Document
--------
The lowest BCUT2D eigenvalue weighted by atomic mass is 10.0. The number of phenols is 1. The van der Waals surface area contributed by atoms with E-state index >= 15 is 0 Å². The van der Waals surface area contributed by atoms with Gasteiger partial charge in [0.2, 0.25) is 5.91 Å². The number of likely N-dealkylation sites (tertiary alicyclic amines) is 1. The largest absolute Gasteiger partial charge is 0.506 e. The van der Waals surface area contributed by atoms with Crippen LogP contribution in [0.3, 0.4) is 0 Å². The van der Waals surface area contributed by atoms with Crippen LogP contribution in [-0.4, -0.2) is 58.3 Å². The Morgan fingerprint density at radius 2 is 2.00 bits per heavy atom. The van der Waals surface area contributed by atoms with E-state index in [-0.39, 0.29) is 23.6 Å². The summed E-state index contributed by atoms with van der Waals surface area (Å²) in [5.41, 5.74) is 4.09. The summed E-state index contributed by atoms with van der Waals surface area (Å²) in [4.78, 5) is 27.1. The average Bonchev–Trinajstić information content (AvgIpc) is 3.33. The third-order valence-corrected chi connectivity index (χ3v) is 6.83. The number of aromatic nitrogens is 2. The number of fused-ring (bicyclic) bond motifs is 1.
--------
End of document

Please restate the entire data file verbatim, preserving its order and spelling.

The lowest BCUT2D eigenvalue weighted by atomic mass is 10.0. The number of phenols is 1. The van der Waals surface area contributed by atoms with E-state index >= 15 is 0 Å². The van der Waals surface area contributed by atoms with Gasteiger partial charge in [0.2, 0.25) is 5.91 Å². The number of likely N-dealkylation sites (tertiary alicyclic amines) is 1. The largest absolute Gasteiger partial charge is 0.506 e. The van der Waals surface area contributed by atoms with Crippen LogP contribution in [0.3, 0.4) is 0 Å². The van der Waals surface area contributed by atoms with Crippen LogP contribution in [-0.4, -0.2) is 58.3 Å². The Morgan fingerprint density at radius 2 is 2.00 bits per heavy atom. The van der Waals surface area contributed by atoms with E-state index in [-0.39, 0.29) is 23.6 Å². The summed E-state index contributed by atoms with van der Waals surface area (Å²) in [5.41, 5.74) is 4.09. The summed E-state index contributed by atoms with van der Waals surface area (Å²) in [4.78, 5) is 27.1. The average Bonchev–Trinajstić information content (AvgIpc) is 3.33. The third-order valence-corrected chi connectivity index (χ3v) is 6.83. The number of aromatic nitrogens is 2. The number of fused-ring (bicyclic) bond motifs is 1.